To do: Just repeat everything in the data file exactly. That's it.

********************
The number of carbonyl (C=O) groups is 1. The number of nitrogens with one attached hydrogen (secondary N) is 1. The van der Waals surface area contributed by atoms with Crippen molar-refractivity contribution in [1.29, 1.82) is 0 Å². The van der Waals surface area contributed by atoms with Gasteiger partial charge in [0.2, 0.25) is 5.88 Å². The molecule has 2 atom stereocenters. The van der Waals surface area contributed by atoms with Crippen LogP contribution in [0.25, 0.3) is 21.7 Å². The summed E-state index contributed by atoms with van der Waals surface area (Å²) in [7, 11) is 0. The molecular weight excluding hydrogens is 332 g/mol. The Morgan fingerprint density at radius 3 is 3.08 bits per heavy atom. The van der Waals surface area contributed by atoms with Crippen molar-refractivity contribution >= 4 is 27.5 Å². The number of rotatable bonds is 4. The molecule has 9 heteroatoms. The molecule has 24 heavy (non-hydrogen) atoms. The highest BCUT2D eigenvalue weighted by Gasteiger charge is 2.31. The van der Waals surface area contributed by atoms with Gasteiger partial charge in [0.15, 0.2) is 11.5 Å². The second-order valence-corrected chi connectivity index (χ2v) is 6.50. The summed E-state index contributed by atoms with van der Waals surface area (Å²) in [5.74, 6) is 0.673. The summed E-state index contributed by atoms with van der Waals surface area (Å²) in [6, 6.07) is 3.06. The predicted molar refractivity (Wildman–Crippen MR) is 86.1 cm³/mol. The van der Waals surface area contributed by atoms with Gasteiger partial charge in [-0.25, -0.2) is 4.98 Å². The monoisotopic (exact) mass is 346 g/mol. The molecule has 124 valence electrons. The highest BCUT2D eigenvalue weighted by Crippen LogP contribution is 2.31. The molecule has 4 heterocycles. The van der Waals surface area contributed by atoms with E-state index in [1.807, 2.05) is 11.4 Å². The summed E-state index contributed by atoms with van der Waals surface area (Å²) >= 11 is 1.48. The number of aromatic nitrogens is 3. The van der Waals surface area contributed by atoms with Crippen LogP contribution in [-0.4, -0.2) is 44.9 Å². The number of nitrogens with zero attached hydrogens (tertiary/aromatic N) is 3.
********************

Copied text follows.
The number of carbonyl (C=O) groups is 1. The number of nitrogens with one attached hydrogen (secondary N) is 1. The van der Waals surface area contributed by atoms with Crippen molar-refractivity contribution in [1.29, 1.82) is 0 Å². The van der Waals surface area contributed by atoms with Gasteiger partial charge in [0.2, 0.25) is 5.88 Å². The molecule has 2 atom stereocenters. The van der Waals surface area contributed by atoms with Crippen LogP contribution in [0.25, 0.3) is 21.7 Å². The summed E-state index contributed by atoms with van der Waals surface area (Å²) in [7, 11) is 0. The molecular weight excluding hydrogens is 332 g/mol. The Morgan fingerprint density at radius 3 is 3.08 bits per heavy atom. The van der Waals surface area contributed by atoms with Crippen molar-refractivity contribution >= 4 is 27.5 Å². The number of rotatable bonds is 4. The molecule has 9 heteroatoms. The molecule has 24 heavy (non-hydrogen) atoms. The highest BCUT2D eigenvalue weighted by Gasteiger charge is 2.31. The van der Waals surface area contributed by atoms with Gasteiger partial charge in [0.15, 0.2) is 11.5 Å². The second-order valence-corrected chi connectivity index (χ2v) is 6.50. The summed E-state index contributed by atoms with van der Waals surface area (Å²) in [5.74, 6) is 0.673. The summed E-state index contributed by atoms with van der Waals surface area (Å²) in [6, 6.07) is 3.06. The predicted molar refractivity (Wildman–Crippen MR) is 86.1 cm³/mol. The van der Waals surface area contributed by atoms with Gasteiger partial charge in [-0.25, -0.2) is 4.98 Å². The monoisotopic (exact) mass is 346 g/mol. The molecule has 124 valence electrons. The highest BCUT2D eigenvalue weighted by Crippen LogP contribution is 2.31. The molecule has 4 heterocycles. The van der Waals surface area contributed by atoms with E-state index in [1.807, 2.05) is 11.4 Å². The summed E-state index contributed by atoms with van der Waals surface area (Å²) >= 11 is 1.48. The number of aromatic nitrogens is 3. The van der Waals surface area contributed by atoms with Crippen LogP contribution in [-0.4, -0.2) is 44.9 Å². The number of nitrogens with zero attached hydrogens (tertiary/aromatic N) is 3.